The illicit trade of Captagon, an amphetamine-type stimulant, has taken the Middle East by storm in the last five years. While demand for the drug has exploded in the Arab Gulf, primarily Saudi Arabia, producers in regime-held Syria and along the Lebanese-Syrian border have built out capabilities and sophisticated networks for industrial-scale Captagon production and trafficking.
The trade has been estimated to grow from a $3.47bn trade in 2020 into a $10bn trade in 2022, a major alternative revenue stream for actors behind the trade.
The Captagon trade has also burgeoned into a top-line agenda item for normalisation discussions with the Syrian regime, which is considered a pivotal actor with extensive agency over production and trafficking.
In the last few weeks, regional governments have conducted a series of agreements proposing direct counter-narcotics cooperation and border security measures with Damascus, all while the US, UK, and EU have discouraged direct engagement and have imposed sanctions on key Syrian and Lebanese Captagon traffickers.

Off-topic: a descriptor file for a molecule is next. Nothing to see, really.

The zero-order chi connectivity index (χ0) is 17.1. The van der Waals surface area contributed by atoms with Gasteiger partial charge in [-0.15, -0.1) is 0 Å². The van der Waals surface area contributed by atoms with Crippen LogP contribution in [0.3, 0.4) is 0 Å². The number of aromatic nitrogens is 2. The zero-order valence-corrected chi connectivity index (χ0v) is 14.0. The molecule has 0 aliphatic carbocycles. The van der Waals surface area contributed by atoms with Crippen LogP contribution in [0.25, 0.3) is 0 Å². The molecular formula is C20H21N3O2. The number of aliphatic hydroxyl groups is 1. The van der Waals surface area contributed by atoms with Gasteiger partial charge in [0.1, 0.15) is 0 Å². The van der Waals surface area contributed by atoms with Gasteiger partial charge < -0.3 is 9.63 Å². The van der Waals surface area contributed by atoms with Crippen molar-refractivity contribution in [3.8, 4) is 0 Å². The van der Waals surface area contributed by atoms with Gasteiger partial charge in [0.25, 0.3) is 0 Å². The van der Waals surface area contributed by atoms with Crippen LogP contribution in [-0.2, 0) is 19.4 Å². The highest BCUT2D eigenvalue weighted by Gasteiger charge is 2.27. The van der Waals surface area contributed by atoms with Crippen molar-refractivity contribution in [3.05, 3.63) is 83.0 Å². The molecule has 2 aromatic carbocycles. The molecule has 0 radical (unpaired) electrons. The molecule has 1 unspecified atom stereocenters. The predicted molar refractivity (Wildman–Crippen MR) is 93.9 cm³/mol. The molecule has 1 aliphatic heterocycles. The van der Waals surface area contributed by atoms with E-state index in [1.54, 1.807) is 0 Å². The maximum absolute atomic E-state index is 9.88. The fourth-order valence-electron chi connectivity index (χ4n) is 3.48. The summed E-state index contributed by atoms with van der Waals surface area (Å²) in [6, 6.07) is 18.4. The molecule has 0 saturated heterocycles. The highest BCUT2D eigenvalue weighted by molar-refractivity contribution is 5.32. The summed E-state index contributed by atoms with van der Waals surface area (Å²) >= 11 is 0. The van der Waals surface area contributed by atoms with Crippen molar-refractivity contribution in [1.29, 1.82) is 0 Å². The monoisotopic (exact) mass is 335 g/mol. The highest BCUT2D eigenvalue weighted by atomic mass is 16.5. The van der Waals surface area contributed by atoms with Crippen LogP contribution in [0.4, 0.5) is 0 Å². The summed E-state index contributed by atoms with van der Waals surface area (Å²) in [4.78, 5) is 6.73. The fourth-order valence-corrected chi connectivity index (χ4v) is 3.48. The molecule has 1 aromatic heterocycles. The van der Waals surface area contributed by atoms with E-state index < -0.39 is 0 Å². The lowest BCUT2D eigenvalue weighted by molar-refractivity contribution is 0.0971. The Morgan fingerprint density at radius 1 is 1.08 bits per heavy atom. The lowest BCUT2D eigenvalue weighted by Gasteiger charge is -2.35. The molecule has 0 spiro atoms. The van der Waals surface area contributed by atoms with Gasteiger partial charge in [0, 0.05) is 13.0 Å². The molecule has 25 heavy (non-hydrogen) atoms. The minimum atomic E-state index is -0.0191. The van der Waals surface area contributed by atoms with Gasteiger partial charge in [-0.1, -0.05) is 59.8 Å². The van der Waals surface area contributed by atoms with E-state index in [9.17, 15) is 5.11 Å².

Yet still, not enough is known about the Captagon trade—its history, role in the Levant, and impact on regional geopolitics.
From Europe to the Middle East
Decades ago, Captagon was first a licit drug available on the pharmaceutical market. The drug was created by a German pharmaceutical company, Degussa Pharma Group, for the treatment of attention-deficit disorders, hyperactivity, abulia, brain injuries, and narcolepsy, although there are reports of some seeking Captagon to treat weight loss amongst other reasons.
The formula of Captagon was fenethylline, containing under 15% of theophylline and 25% amphetamine in an oral dose. However, the health consequences of Captagon and newer, safer alternatives on the licit market prompted the drug to be phased out.
In 1981, the drug was listed as a controlled substance and then in 1986, it was designated by the World Health Organization under the 1971 UN Convention on Psychotropic Substances. Yet while countries began to phase out their fenethylline stocks throughout the 1980s and early 1990s, a new phenomenon developed as the drug began to shift into the black market.
While Captagon was no longer available over the counter, actors still sought to produce the drug, particularly in the Balkans where Soviet-era factories were equipped to manufacture Captagon in large amounts.
For years, the drug’s first production hub as an illicit substance remained in the Balkans, particularly Bulgaria, where organised crime groups facilitated operations and identified major markets for consumption in the Middle East.